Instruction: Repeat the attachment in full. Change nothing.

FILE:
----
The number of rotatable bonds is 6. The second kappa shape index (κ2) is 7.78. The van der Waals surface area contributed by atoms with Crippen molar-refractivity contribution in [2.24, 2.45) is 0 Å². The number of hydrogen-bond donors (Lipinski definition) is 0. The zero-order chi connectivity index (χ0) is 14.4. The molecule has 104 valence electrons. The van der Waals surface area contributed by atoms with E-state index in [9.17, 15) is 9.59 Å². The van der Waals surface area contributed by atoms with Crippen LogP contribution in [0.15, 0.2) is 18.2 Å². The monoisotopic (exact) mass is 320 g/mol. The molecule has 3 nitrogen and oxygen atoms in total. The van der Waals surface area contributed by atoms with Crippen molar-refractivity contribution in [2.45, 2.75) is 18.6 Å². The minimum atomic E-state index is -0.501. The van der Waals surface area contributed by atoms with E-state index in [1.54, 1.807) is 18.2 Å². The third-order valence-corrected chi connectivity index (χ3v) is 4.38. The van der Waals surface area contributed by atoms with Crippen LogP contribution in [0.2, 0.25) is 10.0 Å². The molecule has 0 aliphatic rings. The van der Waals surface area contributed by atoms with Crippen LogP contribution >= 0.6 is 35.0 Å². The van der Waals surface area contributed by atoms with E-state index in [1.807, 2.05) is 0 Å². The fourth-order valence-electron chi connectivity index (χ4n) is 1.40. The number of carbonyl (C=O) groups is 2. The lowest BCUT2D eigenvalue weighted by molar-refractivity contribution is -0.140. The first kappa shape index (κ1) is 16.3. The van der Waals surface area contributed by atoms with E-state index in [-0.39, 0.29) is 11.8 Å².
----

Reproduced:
The number of rotatable bonds is 6. The second kappa shape index (κ2) is 7.78. The van der Waals surface area contributed by atoms with Crippen molar-refractivity contribution in [2.24, 2.45) is 0 Å². The number of hydrogen-bond donors (Lipinski definition) is 0. The zero-order chi connectivity index (χ0) is 14.4. The molecule has 104 valence electrons. The van der Waals surface area contributed by atoms with E-state index in [9.17, 15) is 9.59 Å². The van der Waals surface area contributed by atoms with Crippen LogP contribution in [0.15, 0.2) is 18.2 Å². The monoisotopic (exact) mass is 320 g/mol. The molecule has 3 nitrogen and oxygen atoms in total. The van der Waals surface area contributed by atoms with Crippen molar-refractivity contribution in [2.45, 2.75) is 18.6 Å². The minimum atomic E-state index is -0.501. The van der Waals surface area contributed by atoms with E-state index in [1.54, 1.807) is 18.2 Å². The third-order valence-corrected chi connectivity index (χ3v) is 4.38. The van der Waals surface area contributed by atoms with Crippen LogP contribution in [0.2, 0.25) is 10.0 Å². The molecule has 0 aliphatic rings. The van der Waals surface area contributed by atoms with Crippen LogP contribution >= 0.6 is 35.0 Å². The van der Waals surface area contributed by atoms with E-state index in [1.807, 2.05) is 0 Å². The fourth-order valence-electron chi connectivity index (χ4n) is 1.40. The number of carbonyl (C=O) groups is 2. The lowest BCUT2D eigenvalue weighted by molar-refractivity contribution is -0.140. The first kappa shape index (κ1) is 16.3. The van der Waals surface area contributed by atoms with E-state index in [-0.39, 0.29) is 11.8 Å².